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Survival analysis of patients taking dabigatran who consulted an emergency department for acute bleeding: a first alarm

Introduction

The newly approved oral anticoagulant dabigatran has no effective antidote. We therefore suspected an overall increase in mortality in patients presenting to the emergency department (ED) with a bleeding complication on dabigatran compared with warfarin or aspirin.

Methods

We conducted a post hoc analysis on a database of all patients admitted to a tertiary-care ED with any kind of bleeding or suspicion of one from March 2011 to August 2012 who were taking dabigatran, warfarin, or aspirin. The primary endpoint was long-term survival. Patients were censored at death or at the end of the study period (7 December 2012). We performed a Cox proportional hazard model, controlled for age, to calculate the hazard ratio (HR) for dabigatran versus warfarin and one for warfarin versus aspirin. Statistical significance was set at α = 0.05 and results are presented with 95% CI.

Results

In total, 943 patients met the inclusion criteria with a mean follow-up period of 1 year. The mean age was 74.3 years and 50.4% were men. A total of 108 deaths (11.5%) were recorded within the follow-up period; eight (25%) for dabigatran compared with 44 (12.6%) for warfarin and 56 (9.9%) for aspirin. The mortality risk for patients on dabigatran was significantly higher than for patients on warfarin: HR = 2.1 (95% CI: 1.0 to 4.5), P = 0.05 after controlling for age. Aspirin had a lower (but not statistically significant) mortality risk compared with warfarin; HR = 0.75 (95% CI: 0.50 to 1.14), P = 0.18 after controlling for age.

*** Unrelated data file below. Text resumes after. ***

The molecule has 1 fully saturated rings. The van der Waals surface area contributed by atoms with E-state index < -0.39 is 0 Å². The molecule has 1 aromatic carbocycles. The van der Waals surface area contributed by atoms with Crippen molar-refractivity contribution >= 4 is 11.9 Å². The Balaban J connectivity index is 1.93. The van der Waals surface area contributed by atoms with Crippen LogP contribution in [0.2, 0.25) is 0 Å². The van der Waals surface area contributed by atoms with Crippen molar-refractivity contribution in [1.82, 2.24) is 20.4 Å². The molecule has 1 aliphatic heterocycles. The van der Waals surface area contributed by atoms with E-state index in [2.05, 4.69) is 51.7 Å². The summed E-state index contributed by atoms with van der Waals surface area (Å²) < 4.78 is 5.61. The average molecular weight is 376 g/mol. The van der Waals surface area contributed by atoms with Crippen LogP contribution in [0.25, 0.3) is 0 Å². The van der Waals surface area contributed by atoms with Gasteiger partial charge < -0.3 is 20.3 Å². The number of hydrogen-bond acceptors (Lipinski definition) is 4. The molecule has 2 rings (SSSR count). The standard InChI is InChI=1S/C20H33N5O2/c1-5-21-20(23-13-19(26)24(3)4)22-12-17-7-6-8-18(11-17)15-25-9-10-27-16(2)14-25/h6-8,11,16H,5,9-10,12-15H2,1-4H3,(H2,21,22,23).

Conclusion

The results showed higher overall mortality in patients who presented to the ED with a bleeding complication and were taking dabigatran compared with warfarin or aspirin. Physicians should be aware of the potential higher mortality with dabigatran over warfarin when treating a bleeding patient. However, this was a single-centre retrospective analysis with a small number of patients taking dabigatran (n = 32), and further studies are needed to corroborate the results.

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Correspondence to OA Arlet.

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Arlet, O., Notebaert, E., Paquet, J. et al. Survival analysis of patients taking dabigatran who consulted an emergency department for acute bleeding: a first alarm. Crit Care 17, P347 (2013). https://doi.org/10.1186/cc12285

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Keywords

  • Public Health
  • Aspirin
  • Emergency Department
  • Warfarin
  • High Mortality